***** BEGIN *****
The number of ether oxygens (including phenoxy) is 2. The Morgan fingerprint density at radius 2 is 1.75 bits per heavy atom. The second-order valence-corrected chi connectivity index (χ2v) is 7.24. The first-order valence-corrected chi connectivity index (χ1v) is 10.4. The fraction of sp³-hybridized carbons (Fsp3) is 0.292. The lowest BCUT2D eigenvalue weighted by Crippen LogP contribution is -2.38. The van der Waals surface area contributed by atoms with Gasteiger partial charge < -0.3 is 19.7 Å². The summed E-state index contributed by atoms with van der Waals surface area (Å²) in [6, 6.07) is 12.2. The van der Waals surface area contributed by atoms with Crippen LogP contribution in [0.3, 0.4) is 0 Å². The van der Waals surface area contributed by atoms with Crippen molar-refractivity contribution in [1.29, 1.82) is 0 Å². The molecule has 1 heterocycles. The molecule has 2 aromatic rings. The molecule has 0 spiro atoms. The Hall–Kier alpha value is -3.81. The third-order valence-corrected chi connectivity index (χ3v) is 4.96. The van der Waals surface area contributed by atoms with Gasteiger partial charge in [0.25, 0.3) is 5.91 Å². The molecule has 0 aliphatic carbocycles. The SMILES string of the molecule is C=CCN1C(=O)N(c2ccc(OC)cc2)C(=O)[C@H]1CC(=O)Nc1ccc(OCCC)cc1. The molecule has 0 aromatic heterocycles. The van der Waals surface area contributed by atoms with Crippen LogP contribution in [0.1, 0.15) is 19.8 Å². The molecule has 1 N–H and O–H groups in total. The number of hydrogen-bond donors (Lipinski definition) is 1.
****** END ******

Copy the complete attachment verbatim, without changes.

The number of ether oxygens (including phenoxy) is 2. The Morgan fingerprint density at radius 2 is 1.75 bits per heavy atom. The second-order valence-corrected chi connectivity index (χ2v) is 7.24. The first-order valence-corrected chi connectivity index (χ1v) is 10.4. The fraction of sp³-hybridized carbons (Fsp3) is 0.292. The lowest BCUT2D eigenvalue weighted by Crippen LogP contribution is -2.38. The van der Waals surface area contributed by atoms with Gasteiger partial charge < -0.3 is 19.7 Å². The summed E-state index contributed by atoms with van der Waals surface area (Å²) in [6, 6.07) is 12.2. The van der Waals surface area contributed by atoms with Crippen LogP contribution in [0.3, 0.4) is 0 Å². The van der Waals surface area contributed by atoms with Crippen molar-refractivity contribution in [1.29, 1.82) is 0 Å². The molecule has 1 heterocycles. The molecule has 2 aromatic rings. The molecule has 0 spiro atoms. The Hall–Kier alpha value is -3.81. The third-order valence-corrected chi connectivity index (χ3v) is 4.96. The van der Waals surface area contributed by atoms with Gasteiger partial charge in [0.25, 0.3) is 5.91 Å². The molecule has 0 aliphatic carbocycles. The SMILES string of the molecule is C=CCN1C(=O)N(c2ccc(OC)cc2)C(=O)[C@H]1CC(=O)Nc1ccc(OCCC)cc1. The molecule has 0 aromatic heterocycles. The van der Waals surface area contributed by atoms with Crippen LogP contribution in [0.1, 0.15) is 19.8 Å². The molecule has 1 N–H and O–H groups in total. The number of hydrogen-bond donors (Lipinski definition) is 1.